MALE, Maldives – An explosion last month aboard the presidential boat set the Maldives on course for its latest political shakeup, with the vice president arrested on suspicion of high treason for allegedly plotting to assassinate the country's leader.
Lawmakers are gathering support for impeaching Vice President Ahmed Adeeb, but his arrest was not unusual for the Indian Ocean archipelago, best known for its palm-fringed beaches but riven by political power struggles since becoming a democracy only seven years ago.
Here's a look at the latest on the Maldives' political battles:
THE MALDIVES TODAY:
A British colony until 1965, the Maldives endured decades of autocratic governance punctuated by coups until protests forced the country to hold its first elections in 2008. Its 350,000 people, relatively young and mostly Sunni Muslim, have embraced political activism. Protest rallies are common, political parties proliferate and election turnout is high.
The nation is a top tourist destination facing modern challenges including corruption, unemployment, drug addiction and Islamic radicalization.
People on the low-lying archipelago, meanwhile, are alarmed by the risk of rising seas inundating its lucrative resorts and farmlands as climate change triggers temperature changes worldwide. The country's first elected president, Mohamed Nasheed, drew global attention for donning scuba equipment and holding a Cabinet meeting on the ocean floor.
THE BOAT BLAST INVESTIGATION:
On Sept. 28, an explosion tore through a boat carrying President Yameen Abdul Gayoom and his wife from the airport on an island adjacent to the capital. Gayoom was unhurt, and his wife along with a government officer and body guard were injured.
Suspicion fell almost immediately onto the 33-year-old vice president, the protégé appointed in July after lawmakers loyal to Gayoom impeached Adeeb's predecessor and reduced the minimum presidential age to 30, from 35. The promotion put Adeeb next in line for the presidency. He was also given influence exceeding his elder colleagues, including heading the country's economic council, while keeping the important tourism portfolio.
Adeeb formerly had a reputation for enlisting Maldivian gangs to disrupt opposition demonstrations. And before investigators had even ruled out mechanical failure as the cause of the explosion, many were questioning why Adeeb had not gone to the airport to receive the president as planned and travel back to the capital with the president on the boat. Adeeb said he had been ill.
It wasn't clear that Adeeb was a real suspect, however, until he went to Beijing and police began raiding the offices and homes of Adeeb's associates. Gayoom's office also ceased reporting on Adeeb's meetings in China midway through the trip, fueling rumors that the president himself had lost trust in his deputy. Gayoom also fired the defense minister and police commissioner, both Adeeb allies.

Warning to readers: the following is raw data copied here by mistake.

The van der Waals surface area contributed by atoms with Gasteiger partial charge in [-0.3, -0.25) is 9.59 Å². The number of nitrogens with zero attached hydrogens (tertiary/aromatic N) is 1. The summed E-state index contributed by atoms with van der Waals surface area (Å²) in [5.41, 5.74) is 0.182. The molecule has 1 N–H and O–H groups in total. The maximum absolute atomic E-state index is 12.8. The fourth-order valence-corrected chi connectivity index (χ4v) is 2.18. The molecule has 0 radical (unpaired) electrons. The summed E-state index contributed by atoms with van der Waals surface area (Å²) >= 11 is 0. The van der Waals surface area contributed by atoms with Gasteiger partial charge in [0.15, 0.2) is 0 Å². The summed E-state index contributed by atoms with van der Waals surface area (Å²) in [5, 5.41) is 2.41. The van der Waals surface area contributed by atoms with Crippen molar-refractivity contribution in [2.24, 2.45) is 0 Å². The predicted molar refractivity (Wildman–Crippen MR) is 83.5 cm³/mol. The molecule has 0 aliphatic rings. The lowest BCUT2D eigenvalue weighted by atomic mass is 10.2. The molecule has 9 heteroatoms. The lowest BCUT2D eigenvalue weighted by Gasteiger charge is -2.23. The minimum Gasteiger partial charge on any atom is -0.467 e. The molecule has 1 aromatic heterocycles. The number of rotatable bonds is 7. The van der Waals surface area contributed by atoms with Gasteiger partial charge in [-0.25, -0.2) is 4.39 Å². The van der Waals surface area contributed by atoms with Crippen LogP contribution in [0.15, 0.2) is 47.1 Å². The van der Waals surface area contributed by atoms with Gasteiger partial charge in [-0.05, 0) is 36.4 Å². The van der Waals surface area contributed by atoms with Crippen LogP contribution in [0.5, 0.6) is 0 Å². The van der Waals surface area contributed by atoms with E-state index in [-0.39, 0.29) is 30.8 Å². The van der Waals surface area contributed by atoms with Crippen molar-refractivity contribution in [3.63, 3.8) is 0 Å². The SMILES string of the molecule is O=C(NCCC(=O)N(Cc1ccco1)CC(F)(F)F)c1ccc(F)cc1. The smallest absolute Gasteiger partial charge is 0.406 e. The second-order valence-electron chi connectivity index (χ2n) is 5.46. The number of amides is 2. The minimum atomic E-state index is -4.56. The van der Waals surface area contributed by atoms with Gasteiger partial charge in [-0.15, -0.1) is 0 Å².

Adeeb, insisting he is innocent, returned to the country Saturday and was immediately arrested at the airport.
The home minister said Adeeb would be charged with "high treason" — an offense that is not in the Maldives penal code but refers to acts against the state by high officials.
Adeeb's downfall — after such a rapid ascent — wasn't a big surprise among Maldivians who saw his ambition as a liability under the highly suspicious Gayoom.
It was also hardly novel.
Just three years after the reformist Nasheed became president, ending a 30-year autocracy under Gayoom's half-brother, Nasheed was forced to resign by widespread public protests after he ordered a judge be arrested. Nasheed then lost a widely disputed 2013 election won by Gayoom. Nasheed is now serving 13 years behind bars after being convicted in a highly criticized trial of committing terrorism by ordering the judge be fired.
Also jailed this year was Gayoom's former defense minister, Mohamed Nazim, serving an 11-year sentence for possessing a firearm.
Adeeb's arrest has sparked almost no public protest or complaint, which is somewhat unusual, especially given Adeeb's popularity among youths. On the day of his arrest, a small group of youth supporters rallied in the capital, but police quickly cracked down and temporarily detained 17 people.
The investigation is expected to develop over weeks if not months. A court has approved Adeeb's detention for 15 days of police questioning while police search the homes and businesses of his friends and family.
Lawmakers are collecting signatures to begin impeachment proceedings; nothing has been said about potential replacements.
Adeeb has said he will appeal his detention, but court rulings often favor the Gayoom family in a judicial system that has not been updated since the country became a democracy.
Gayoom, meanwhile, is expected tighten his grip on power, and has told his ministers he will be more active in daily governance.
This could hamper reforms aimed at making the judiciary and police more independent, which in turn could upset the public.
Tensions may rise between supporters of the two main parties — one being reformist and secular, and the other led by Gayoom and more traditional and nationalistic.
Francis reported from Colombo, Sri Lanka.